I very much enjoyed this book, which looks at the science behind aging and potential ways to offset its effects. I became interested in this book after reading and article by the author in Scientific American on m-TOR, and the book didn't disappoint. One of the many things that I enjoyed about the book is that the author makes the science and the scientists come alive. I always like that in science books, in that too often we ignore the personalities and the humanity behind science. This book traces a variety of studies and learnings about aging, starting with a monumental learning from the beginning of the 1900s that showed that animals on a calorie restricted diet live longer. This eventually lead to many other studies about what the biology is behind this, and whether there are ways to emulate the effects without going through the trials of near starvation. From this, we learn much about different chemicals and how they impact cell aging, and the serendipitous ways in which many of the discoveries are found. For example, one of the key chemicals was discovered in soil samples picked up on Easter Island. It is often interesting how what may seem to be a useless study can lead to amazing discoveries.

Altogether, very well written and quite interesting.
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1 of 1 people found the following review helpful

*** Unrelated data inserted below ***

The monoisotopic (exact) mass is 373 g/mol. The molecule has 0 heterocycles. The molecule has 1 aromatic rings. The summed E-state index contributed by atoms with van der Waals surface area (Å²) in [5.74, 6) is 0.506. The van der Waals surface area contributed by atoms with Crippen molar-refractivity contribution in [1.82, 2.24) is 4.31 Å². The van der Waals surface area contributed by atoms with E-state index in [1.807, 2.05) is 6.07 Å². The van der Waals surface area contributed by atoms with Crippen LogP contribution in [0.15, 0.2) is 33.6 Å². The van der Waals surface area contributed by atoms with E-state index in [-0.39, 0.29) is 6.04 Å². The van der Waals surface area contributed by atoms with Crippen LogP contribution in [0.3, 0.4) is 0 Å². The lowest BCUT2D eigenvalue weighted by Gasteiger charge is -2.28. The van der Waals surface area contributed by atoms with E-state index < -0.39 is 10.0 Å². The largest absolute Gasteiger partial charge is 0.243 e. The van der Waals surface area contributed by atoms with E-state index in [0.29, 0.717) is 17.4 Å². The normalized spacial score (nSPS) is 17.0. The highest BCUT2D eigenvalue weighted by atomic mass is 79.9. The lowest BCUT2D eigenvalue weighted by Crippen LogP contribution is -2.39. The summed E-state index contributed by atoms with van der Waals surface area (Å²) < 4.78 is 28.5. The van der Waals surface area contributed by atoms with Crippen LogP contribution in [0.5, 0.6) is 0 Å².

5.0 out of 5 stars Excellent book for people who like behind the scenes facts in this hot field, January 25, 2012
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This review is from: The Youth Pill: Scientists at the Brink of an Anti-Aging Revolution (Hardcover)
I usually get bored easily with most of the non fiction science related books I read due to the amount of claims with no references and too many generalities. But this book had none of that. I was so amazed about how well the writer knew the drama and history behind aging research and most top researchers. The book read more like a medical novel to me and it kept me interested until the end. I am looking forward to any future books he writes!

Great work and highly recommended!

Nelson Vergel
Author
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1 of 1 people found the following review helpful